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Ive done a bit of digging and it looks like most shrimp will be ok at 30c. Hopefully i wont have to do that but least i know i can turn the temp up if needed.

Cheers Byron
 

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That explanation makes sense. I have occasionaly seen a single fish flashing and watched closely without doing anything. I have never thought about it too hard because it aways stops quickly and I have never seen any other symptoms (spots or otherfish doing the same). It is many years (perhaps even decades) since I have had an actual outbreak of ich - and that was well before I was disciplined about weekly changes.
 

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Good info, Byron. I have a couple of fish with a spot on them and was questioning how they could get Ich. I did battle a disease in the tank and stress was elevated, I’m sure. Great job of explaining what we should already know but often forget. Russ, I’m watching too for now. They seem to be fighting it on their own. Fingers crossed for both of us.
 

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That explanation makes sense. I have occasionaly seen a single fish flashing and watched closely without doing anything. I have never thought about it too hard because it aways stops quickly and I have never seen any other symptoms (spots or otherfish doing the same). It is many years (perhaps even decades) since I have had an actual outbreak of ich - and that was well before I was disciplined about weekly changes.
Same here. If it stops quickly with no other symptoms theres not much to do, except maybe a water change... maybe the fish just had an itch ;)
 

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It's all too easy to overfeed, miss a water change (or two), not notice a fish that's died and is hidden in some strange place....All leading to poor water quality. The problem is that all tanks are very small bodies of water and it doesn't take much for elevated pollution to adversely affect fish. Flashing can be a result of the irritation resulting from poor water quality. The best "medicine" is often fresh water as it acts like a tonic. Failing this, Byron's advice (as always) of elevating tank temperature to 86F/30C for ich, is a good, easy measure. However, there are two considerations: 1) DON'T overreact. Often as well meaning, good fishkeepers, we spring into action the minute we see something wrong and take measures that really aren't necessary and sometimes do more harm than good. And 2) Anytime the temperature in a tank is high, there is less oxygen in the water. So, as mentioned, it's always a good idea to have an airstone or some other means of increasing surface turbulence to ensure good gas exchange.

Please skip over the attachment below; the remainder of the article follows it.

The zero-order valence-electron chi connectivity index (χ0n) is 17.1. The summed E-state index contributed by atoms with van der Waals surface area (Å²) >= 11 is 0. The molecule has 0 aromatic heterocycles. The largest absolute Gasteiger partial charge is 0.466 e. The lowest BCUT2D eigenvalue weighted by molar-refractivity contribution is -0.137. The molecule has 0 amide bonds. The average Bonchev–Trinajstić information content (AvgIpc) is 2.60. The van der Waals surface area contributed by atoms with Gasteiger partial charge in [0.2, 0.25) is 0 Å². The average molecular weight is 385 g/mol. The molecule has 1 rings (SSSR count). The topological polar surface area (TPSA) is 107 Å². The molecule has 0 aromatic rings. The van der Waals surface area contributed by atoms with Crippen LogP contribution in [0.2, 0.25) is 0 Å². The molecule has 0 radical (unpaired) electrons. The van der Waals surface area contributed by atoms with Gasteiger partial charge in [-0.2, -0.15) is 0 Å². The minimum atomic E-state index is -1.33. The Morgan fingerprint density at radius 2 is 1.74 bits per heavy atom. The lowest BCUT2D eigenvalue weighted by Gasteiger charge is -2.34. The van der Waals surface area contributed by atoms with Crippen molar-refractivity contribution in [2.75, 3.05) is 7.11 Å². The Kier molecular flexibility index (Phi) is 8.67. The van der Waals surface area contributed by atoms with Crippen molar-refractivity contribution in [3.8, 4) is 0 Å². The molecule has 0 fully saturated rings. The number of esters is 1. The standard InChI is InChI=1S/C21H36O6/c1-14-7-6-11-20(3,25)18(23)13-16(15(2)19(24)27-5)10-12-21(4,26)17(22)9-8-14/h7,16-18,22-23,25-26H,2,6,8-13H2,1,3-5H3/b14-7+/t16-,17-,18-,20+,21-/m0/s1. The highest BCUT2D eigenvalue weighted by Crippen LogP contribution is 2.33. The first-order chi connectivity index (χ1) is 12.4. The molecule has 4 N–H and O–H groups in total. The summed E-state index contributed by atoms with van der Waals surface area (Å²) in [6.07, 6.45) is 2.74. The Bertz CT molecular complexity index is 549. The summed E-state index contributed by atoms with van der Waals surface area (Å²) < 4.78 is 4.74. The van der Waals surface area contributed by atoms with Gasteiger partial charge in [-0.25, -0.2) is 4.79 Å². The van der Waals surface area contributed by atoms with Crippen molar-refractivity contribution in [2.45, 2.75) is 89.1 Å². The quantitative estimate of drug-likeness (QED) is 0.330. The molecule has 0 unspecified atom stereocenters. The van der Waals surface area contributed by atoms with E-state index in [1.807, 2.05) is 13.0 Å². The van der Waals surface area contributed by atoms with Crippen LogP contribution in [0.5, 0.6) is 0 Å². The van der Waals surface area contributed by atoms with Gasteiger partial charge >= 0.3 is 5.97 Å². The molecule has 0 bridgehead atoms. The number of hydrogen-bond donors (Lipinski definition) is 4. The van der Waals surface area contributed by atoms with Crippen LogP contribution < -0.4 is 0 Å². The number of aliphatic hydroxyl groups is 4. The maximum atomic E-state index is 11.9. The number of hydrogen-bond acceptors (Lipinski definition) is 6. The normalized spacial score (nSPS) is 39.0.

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Russjw

Russjw

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Ill be gutted if they get ich. Im religious when it comes to my tank maintance.

Ive had no deaths in this tank yet, i dont over feed and do 75% water changes every week without fail.

Only thing i can think of is the barbs chomped through a load of duckweed very quickly over a 2 day period and obviously its got to come out aswell. I did do an extra water change mid week because of this but extra food wises other than that theres only been a few algae wafers/shrimp pellets and a few cucumber slices over the week since having my otos. Less than my 100 litre as.
 

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Are there any cucumbers left? What temperature is your water usually at? I have you recently added any new décor?
 

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Ive done a bit of digging and it looks like most shrimp will be ok at 30c. Hopefully i wont have to do that but least i know i can turn the temp up if needed.

Cheers Byron
Even if it is ich, your shrimp will be fine. I just stocked my tank and of course, pretty quickly got ich. Turned the tank temp up and didn't do anything else. My amanos and everyone but the plants were fine. Plants have melted a little, so I turned the temp back to normal (79F) after a week, and there are no signs of ich left and everyone seems healthy. The increased heat REALLY works!!
 
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Russjw

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Even if it is ich, your shrimp will be fine. I just stocked my tank and of course, pretty quickly got ich. Turned the tank temp up and didn't do anything else. My amanos and everyone but the plants were fine. Plants have melted a little, so I turned the temp back to normal (79F) after a week, and there are no signs of ich left and everyone seems healthy. The increased heat REALLY works!!
Thats good to know, thanks for that :)
 
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Russjw

Russjw

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Increased heat does work, if you want faster results, you could always get some medication.
Dont really want to put med's in if i dont have to. If i do ever get ich ill try the heat method :) at the moment im just keeping their water spotless and keeping a close eye on them